Late Autumn

2010 [KOREAN]

Drama / Romance

Rotten Tomatoes Audience - Spilled 60% · 100 ratings
IMDb Rating 6.8/10 10 2101 2.1K


Top cast

Hyun Bin as Hoon
Wei Tang as Anna
720p.BLU 1080p.BLU
1.02 GB
Korean 2.0
23.976 fps
1 hr 53 min
Seeds 19
2.09 GB
Korean 5.1
23.976 fps
1 hr 53 min
Seeds 17

Movie Reviews

Reviewed by totalovrdose 7 / 10

A Curiously Original Experience About Love and Life, that is both Poignant and Genuine

The film opens with a severely beaten Anna (the always beautiful Wang Tei) desperately struggling to come to terms with what led to the death of an, as of yet, unidentified male. Much of the film operates in this fashion, providing the viewer with enough of a taste to comprehend what may have happened, however, rarely definitively illustrating an exact answer, allowing the audience's imagination to fill in the blanks. On one hand, this has the unique feel of independent cinema, and allows viewers much freedom, though at the same time, can become frustrating, considering we, the viewers, long for completeness to quench our thirst for knowledge.

Seven years later, in the midst of a prison sentence, Anna is given a three day furlough to visit her mother's funeral. On the way to Seattle, she bumps into Hoon (Hyun-Bin), who asks her to lend him money for bus fare, and though he promises to pay her back, Anna shows little interest. Ms. Tei convincingly plays a woman who has become disillusioned and pessimistic from her time in prison, while exhibiting melancholy in a city which has changed since she was last there.

By chance, she meets Hoon once more, who offers to take her around Seattle. Hoon is, for lack of a better term, a gigolo, however, his explanation sounds far more advertising, though at the same time, he seems painfully romantic, garnering feelings for some of the women he meets, despite being required to maintain his professionalism.

On the run from the jealous husband of a woman who fell in love with him two years earlier, Hoon is a man whose life has taken a turn for the worse, much like Anna's, yet continues to maintain optimism and confidence, that attracts her to him. Surrounded by judgemental relatives, Hoon is the one man who accepts Anna for who she is.

The chemistry between the leads is especially great, there being a number of equally dramatic and humorous moments to behold. Moreover, a number of scenes are very memorable, including a moment when Hoon and Anna break into an amusement park, alongside another time when Anna discusses some of her past.

The multiple locations are brilliantly brought to life by the cinematography, which further draws us into the experience, while the use of sound and music is just as effective.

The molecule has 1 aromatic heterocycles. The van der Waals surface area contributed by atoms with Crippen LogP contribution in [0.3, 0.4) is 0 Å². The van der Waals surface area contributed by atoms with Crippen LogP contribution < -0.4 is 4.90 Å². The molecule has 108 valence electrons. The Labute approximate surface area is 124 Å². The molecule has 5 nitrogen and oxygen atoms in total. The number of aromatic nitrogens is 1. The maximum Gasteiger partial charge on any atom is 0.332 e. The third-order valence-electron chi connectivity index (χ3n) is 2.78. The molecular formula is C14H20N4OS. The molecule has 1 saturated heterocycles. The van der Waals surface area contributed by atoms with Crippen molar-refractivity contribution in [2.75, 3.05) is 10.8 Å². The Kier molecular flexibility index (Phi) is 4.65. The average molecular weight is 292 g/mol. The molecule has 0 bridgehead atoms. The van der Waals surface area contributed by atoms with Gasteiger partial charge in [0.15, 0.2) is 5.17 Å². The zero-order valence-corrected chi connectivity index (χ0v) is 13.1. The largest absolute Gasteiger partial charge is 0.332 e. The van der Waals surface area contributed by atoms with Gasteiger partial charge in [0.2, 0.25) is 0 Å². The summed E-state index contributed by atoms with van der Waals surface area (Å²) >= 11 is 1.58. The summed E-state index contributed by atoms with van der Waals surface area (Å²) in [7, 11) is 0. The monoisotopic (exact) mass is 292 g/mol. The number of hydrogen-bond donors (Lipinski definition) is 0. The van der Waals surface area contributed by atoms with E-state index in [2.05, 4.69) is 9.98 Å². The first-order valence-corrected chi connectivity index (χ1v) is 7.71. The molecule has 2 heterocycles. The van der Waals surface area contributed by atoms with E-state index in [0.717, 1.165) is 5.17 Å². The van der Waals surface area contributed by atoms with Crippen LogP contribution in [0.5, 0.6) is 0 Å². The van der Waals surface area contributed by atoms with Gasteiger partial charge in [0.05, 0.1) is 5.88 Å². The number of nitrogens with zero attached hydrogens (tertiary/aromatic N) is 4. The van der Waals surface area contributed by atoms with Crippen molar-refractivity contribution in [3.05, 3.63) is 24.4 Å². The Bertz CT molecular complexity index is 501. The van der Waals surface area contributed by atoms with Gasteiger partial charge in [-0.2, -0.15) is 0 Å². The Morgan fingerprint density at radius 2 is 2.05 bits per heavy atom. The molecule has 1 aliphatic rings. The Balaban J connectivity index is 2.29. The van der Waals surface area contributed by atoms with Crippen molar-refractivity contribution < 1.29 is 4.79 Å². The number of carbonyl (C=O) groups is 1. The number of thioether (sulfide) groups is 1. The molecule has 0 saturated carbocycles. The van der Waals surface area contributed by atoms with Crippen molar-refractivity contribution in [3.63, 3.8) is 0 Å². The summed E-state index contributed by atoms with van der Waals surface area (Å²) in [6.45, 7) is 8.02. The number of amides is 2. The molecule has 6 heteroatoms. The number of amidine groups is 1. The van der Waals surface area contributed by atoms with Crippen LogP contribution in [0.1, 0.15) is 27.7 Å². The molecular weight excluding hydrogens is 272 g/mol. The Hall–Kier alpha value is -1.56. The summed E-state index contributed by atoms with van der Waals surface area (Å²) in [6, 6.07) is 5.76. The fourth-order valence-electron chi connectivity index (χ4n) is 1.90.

By the conclusion of the film, I was left feeling a little empty, for unlike other features, that serenade us with fantastical plots of everlasting love, director Kim Tae-Yong never tries to force anything. Instead, he creates a feature that feels very genuine, right down to the painful reality that not everything is destined to end happily ever after, despite our wishful thinking.

(Half of the film is in English, while the other half is sub-titled).

Reviewed by Blue-Grotto 10 / 10

Captivating, Whimsical and Unpredictable Romance

Anna and Hoon sit in a restaurant and observe other couples talking to each other. Since they cannot hear what the others are saying, Anna and Hoon fill in the words for themselves and laugh at what they come up with. It is just one of the fantastic scenes in this captivating, whimsical and unpredictable romance and drama.

Anna is on leave from prison to attend her mother's funeral. Hoon is a charmer, con and gigolo on the run from the angry husband of one of his clients. They meet on a bus headed to Seattle. Anna is cold, depressed and lifeless. She has suffered much abuse in her life and is in no mood for more of the same, but Hoon is so charming and persistent that he begins to draw her out of her shell. As Hoon confronts those who treat Anna badly, she begins to see these negative people in a new light and realize what is holding her back. In helping Anna, Hoon may even break free from the same demons.

The chemistry between Wei Tang (Anna) and Bin Hyeon (Hoon) is definite and palpable. In answering questions after this world premiere Kim Tae-Yong claimed, with laughter, that this was because both actors do not speak English very well, and neither speaks the native tongue of the other (Chinese and Korean). "They were more perceptive this way" he said. There is evident truth to the claim. The acting is superb. There were abrupt changes in pace, sound and scenery, and I was captivated by the effect of each switch. I was surprised by the ending. Spoken languages include English primarily, Mandarin and Korean. Seen at the Toronto international film festival.

Reviewed by xeniamd-35210 9 / 10

Raw. Deep. Beautiful.

It's good to have company. Life does not belong to just beautiful and perfect people. Everyone deserves a chance at life.

This film tells a love story of two strangers who do not use a lot of words to share their innermost feelings. Some may find it boring or confusing with the abstract concepts, weaving the intricacies of life into each and every scene, but it made my brain cells work. Melancholic mood, slow paced, gloomy Seattle, trilingual(English, Korean, Chinese). Raw. It's deep and beautiful. I love it! Binnie and Tang Wei were perfect for the roles as Hoon and Anna.

I loved watching their 2 minutes and 27seconds kissing scene. Oohhlala! The longest in Korean film history!

Released on February 2011. #HyunBin #TangWei #LateAutumn

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